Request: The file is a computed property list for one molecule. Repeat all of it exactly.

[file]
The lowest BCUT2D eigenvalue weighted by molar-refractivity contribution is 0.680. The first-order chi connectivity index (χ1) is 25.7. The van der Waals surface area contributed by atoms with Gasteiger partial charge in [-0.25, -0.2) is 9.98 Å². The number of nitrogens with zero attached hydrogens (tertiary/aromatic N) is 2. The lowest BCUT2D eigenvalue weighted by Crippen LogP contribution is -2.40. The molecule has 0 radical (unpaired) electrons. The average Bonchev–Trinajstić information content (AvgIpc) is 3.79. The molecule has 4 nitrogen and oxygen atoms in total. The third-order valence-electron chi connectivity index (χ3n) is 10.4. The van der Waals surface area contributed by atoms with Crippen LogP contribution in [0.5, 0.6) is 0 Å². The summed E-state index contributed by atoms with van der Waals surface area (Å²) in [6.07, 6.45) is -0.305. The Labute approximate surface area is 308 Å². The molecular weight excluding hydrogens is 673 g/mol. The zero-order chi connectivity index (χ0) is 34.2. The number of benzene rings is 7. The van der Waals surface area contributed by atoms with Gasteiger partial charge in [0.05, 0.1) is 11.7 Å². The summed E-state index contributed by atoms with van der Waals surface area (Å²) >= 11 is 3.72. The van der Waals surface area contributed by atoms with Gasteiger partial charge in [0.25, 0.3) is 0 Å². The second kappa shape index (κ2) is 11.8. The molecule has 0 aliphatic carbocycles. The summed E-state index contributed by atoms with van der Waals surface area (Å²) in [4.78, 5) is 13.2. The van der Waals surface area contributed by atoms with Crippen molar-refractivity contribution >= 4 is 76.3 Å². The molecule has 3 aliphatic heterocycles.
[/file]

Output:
The lowest BCUT2D eigenvalue weighted by molar-refractivity contribution is 0.680. The first-order chi connectivity index (χ1) is 25.7. The van der Waals surface area contributed by atoms with Gasteiger partial charge in [-0.25, -0.2) is 9.98 Å². The number of nitrogens with zero attached hydrogens (tertiary/aromatic N) is 2. The lowest BCUT2D eigenvalue weighted by Crippen LogP contribution is -2.40. The molecule has 0 radical (unpaired) electrons. The average Bonchev–Trinajstić information content (AvgIpc) is 3.79. The molecule has 4 nitrogen and oxygen atoms in total. The third-order valence-electron chi connectivity index (χ3n) is 10.4. The van der Waals surface area contributed by atoms with Crippen LogP contribution in [0.5, 0.6) is 0 Å². The summed E-state index contributed by atoms with van der Waals surface area (Å²) in [6.07, 6.45) is -0.305. The Labute approximate surface area is 308 Å². The molecular weight excluding hydrogens is 673 g/mol. The zero-order chi connectivity index (χ0) is 34.2. The number of benzene rings is 7. The van der Waals surface area contributed by atoms with Gasteiger partial charge in [0.05, 0.1) is 11.7 Å². The summed E-state index contributed by atoms with van der Waals surface area (Å²) >= 11 is 3.72. The van der Waals surface area contributed by atoms with Gasteiger partial charge in [0.25, 0.3) is 0 Å². The second kappa shape index (κ2) is 11.8. The molecule has 0 aliphatic carbocycles. The summed E-state index contributed by atoms with van der Waals surface area (Å²) in [4.78, 5) is 13.2. The van der Waals surface area contributed by atoms with Crippen molar-refractivity contribution >= 4 is 76.3 Å². The molecule has 3 aliphatic heterocycles.